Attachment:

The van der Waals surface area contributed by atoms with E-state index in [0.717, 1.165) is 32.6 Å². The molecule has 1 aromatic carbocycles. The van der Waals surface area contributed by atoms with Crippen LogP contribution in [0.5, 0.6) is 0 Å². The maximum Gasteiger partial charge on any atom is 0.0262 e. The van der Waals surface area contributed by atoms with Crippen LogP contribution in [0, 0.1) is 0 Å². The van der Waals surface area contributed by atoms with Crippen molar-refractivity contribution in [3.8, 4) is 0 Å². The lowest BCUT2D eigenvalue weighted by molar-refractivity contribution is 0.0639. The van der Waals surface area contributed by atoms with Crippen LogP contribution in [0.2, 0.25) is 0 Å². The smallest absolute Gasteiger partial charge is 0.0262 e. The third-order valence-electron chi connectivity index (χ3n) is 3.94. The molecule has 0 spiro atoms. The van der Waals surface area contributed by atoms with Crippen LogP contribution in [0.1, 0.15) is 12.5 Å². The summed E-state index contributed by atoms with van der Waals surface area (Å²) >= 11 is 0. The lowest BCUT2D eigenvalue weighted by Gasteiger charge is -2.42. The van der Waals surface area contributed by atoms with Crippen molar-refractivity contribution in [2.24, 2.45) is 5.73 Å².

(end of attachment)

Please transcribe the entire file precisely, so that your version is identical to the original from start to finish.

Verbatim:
The van der Waals surface area contributed by atoms with E-state index in [0.717, 1.165) is 32.6 Å². The molecule has 1 aromatic carbocycles. The van der Waals surface area contributed by atoms with Crippen LogP contribution in [0.5, 0.6) is 0 Å². The maximum Gasteiger partial charge on any atom is 0.0262 e. The van der Waals surface area contributed by atoms with Crippen LogP contribution in [0, 0.1) is 0 Å². The van der Waals surface area contributed by atoms with Crippen molar-refractivity contribution in [3.8, 4) is 0 Å². The lowest BCUT2D eigenvalue weighted by molar-refractivity contribution is 0.0639. The van der Waals surface area contributed by atoms with Crippen LogP contribution in [0.2, 0.25) is 0 Å². The smallest absolute Gasteiger partial charge is 0.0262 e. The third-order valence-electron chi connectivity index (χ3n) is 3.94. The molecule has 0 spiro atoms. The van der Waals surface area contributed by atoms with Crippen LogP contribution in [0.1, 0.15) is 12.5 Å². The summed E-state index contributed by atoms with van der Waals surface area (Å²) >= 11 is 0. The lowest BCUT2D eigenvalue weighted by Gasteiger charge is -2.42. The van der Waals surface area contributed by atoms with Crippen molar-refractivity contribution in [2.24, 2.45) is 5.73 Å².